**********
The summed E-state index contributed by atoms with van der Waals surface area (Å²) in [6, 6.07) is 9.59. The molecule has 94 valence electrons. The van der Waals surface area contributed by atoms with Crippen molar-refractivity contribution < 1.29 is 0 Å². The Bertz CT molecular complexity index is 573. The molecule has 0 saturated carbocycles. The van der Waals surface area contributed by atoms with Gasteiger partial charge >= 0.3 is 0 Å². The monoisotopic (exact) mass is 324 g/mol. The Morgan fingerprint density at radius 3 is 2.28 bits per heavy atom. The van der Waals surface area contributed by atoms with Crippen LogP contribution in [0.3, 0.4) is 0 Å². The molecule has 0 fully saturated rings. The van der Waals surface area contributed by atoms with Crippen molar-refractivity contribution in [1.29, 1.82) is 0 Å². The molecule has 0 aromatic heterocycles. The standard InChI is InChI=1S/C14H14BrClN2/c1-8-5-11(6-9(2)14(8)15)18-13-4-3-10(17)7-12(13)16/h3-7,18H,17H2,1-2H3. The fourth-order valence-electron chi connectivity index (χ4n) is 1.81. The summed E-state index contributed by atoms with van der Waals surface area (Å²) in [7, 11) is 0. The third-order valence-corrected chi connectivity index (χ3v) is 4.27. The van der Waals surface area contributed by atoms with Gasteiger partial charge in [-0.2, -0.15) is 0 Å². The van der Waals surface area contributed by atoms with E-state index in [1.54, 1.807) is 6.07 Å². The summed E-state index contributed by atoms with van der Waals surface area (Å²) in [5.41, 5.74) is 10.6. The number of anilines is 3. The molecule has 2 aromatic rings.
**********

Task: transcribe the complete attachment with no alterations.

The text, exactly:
The summed E-state index contributed by atoms with van der Waals surface area (Å²) in [6, 6.07) is 9.59. The molecule has 94 valence electrons. The van der Waals surface area contributed by atoms with Crippen molar-refractivity contribution < 1.29 is 0 Å². The Bertz CT molecular complexity index is 573. The molecule has 0 saturated carbocycles. The van der Waals surface area contributed by atoms with Gasteiger partial charge >= 0.3 is 0 Å². The monoisotopic (exact) mass is 324 g/mol. The Morgan fingerprint density at radius 3 is 2.28 bits per heavy atom. The van der Waals surface area contributed by atoms with Crippen LogP contribution in [0.3, 0.4) is 0 Å². The molecule has 0 fully saturated rings. The van der Waals surface area contributed by atoms with Crippen molar-refractivity contribution in [1.29, 1.82) is 0 Å². The molecule has 0 aromatic heterocycles. The standard InChI is InChI=1S/C14H14BrClN2/c1-8-5-11(6-9(2)14(8)15)18-13-4-3-10(17)7-12(13)16/h3-7,18H,17H2,1-2H3. The fourth-order valence-electron chi connectivity index (χ4n) is 1.81. The summed E-state index contributed by atoms with van der Waals surface area (Å²) in [7, 11) is 0. The third-order valence-corrected chi connectivity index (χ3v) is 4.27. The van der Waals surface area contributed by atoms with Gasteiger partial charge in [-0.2, -0.15) is 0 Å². The van der Waals surface area contributed by atoms with E-state index in [1.54, 1.807) is 6.07 Å². The summed E-state index contributed by atoms with van der Waals surface area (Å²) in [5.41, 5.74) is 10.6. The number of anilines is 3. The molecule has 2 aromatic rings.